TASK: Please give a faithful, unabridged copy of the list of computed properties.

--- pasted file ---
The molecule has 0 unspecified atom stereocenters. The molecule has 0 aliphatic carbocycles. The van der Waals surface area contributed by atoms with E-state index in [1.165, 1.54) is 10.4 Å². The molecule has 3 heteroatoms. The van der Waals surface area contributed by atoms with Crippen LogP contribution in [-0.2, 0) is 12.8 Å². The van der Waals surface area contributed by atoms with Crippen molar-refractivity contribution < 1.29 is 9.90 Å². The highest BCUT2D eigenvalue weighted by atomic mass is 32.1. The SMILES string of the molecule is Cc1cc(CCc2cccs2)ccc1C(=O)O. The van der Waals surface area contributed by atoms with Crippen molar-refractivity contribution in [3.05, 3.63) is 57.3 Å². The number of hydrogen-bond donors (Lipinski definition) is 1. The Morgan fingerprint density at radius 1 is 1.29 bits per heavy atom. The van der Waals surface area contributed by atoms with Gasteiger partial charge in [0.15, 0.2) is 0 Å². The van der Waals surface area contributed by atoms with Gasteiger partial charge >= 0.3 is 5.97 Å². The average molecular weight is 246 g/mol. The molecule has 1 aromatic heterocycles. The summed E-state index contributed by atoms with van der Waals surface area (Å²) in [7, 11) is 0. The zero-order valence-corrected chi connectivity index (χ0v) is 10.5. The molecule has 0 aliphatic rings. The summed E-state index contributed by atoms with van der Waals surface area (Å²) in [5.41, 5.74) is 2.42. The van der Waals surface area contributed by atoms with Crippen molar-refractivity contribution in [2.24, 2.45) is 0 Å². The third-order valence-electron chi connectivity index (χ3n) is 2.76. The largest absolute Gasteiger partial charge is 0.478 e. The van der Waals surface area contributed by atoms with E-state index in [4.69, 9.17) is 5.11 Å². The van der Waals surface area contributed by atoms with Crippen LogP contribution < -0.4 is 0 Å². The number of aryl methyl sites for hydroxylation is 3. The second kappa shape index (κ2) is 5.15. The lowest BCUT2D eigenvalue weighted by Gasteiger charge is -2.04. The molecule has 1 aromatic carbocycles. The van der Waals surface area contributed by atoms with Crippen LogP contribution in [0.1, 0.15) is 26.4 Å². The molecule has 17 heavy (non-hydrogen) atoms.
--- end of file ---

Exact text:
The molecule has 0 unspecified atom stereocenters. The molecule has 0 aliphatic carbocycles. The van der Waals surface area contributed by atoms with E-state index in [1.165, 1.54) is 10.4 Å². The molecule has 3 heteroatoms. The van der Waals surface area contributed by atoms with Crippen LogP contribution in [-0.2, 0) is 12.8 Å². The van der Waals surface area contributed by atoms with Crippen molar-refractivity contribution < 1.29 is 9.90 Å². The highest BCUT2D eigenvalue weighted by atomic mass is 32.1. The SMILES string of the molecule is Cc1cc(CCc2cccs2)ccc1C(=O)O. The van der Waals surface area contributed by atoms with Crippen molar-refractivity contribution in [3.05, 3.63) is 57.3 Å². The number of hydrogen-bond donors (Lipinski definition) is 1. The Morgan fingerprint density at radius 1 is 1.29 bits per heavy atom. The van der Waals surface area contributed by atoms with Gasteiger partial charge in [0.15, 0.2) is 0 Å². The van der Waals surface area contributed by atoms with Gasteiger partial charge >= 0.3 is 5.97 Å². The average molecular weight is 246 g/mol. The molecule has 1 aromatic heterocycles. The summed E-state index contributed by atoms with van der Waals surface area (Å²) in [7, 11) is 0. The zero-order valence-corrected chi connectivity index (χ0v) is 10.5. The molecule has 0 aliphatic rings. The summed E-state index contributed by atoms with van der Waals surface area (Å²) in [5.41, 5.74) is 2.42. The van der Waals surface area contributed by atoms with Crippen molar-refractivity contribution in [2.24, 2.45) is 0 Å². The third-order valence-electron chi connectivity index (χ3n) is 2.76. The largest absolute Gasteiger partial charge is 0.478 e. The van der Waals surface area contributed by atoms with E-state index in [4.69, 9.17) is 5.11 Å². The van der Waals surface area contributed by atoms with Crippen LogP contribution < -0.4 is 0 Å². The number of aryl methyl sites for hydroxylation is 3. The second kappa shape index (κ2) is 5.15. The lowest BCUT2D eigenvalue weighted by Gasteiger charge is -2.04. The molecule has 1 aromatic carbocycles. The van der Waals surface area contributed by atoms with Crippen LogP contribution in [0.1, 0.15) is 26.4 Å². The molecule has 17 heavy (non-hydrogen) atoms.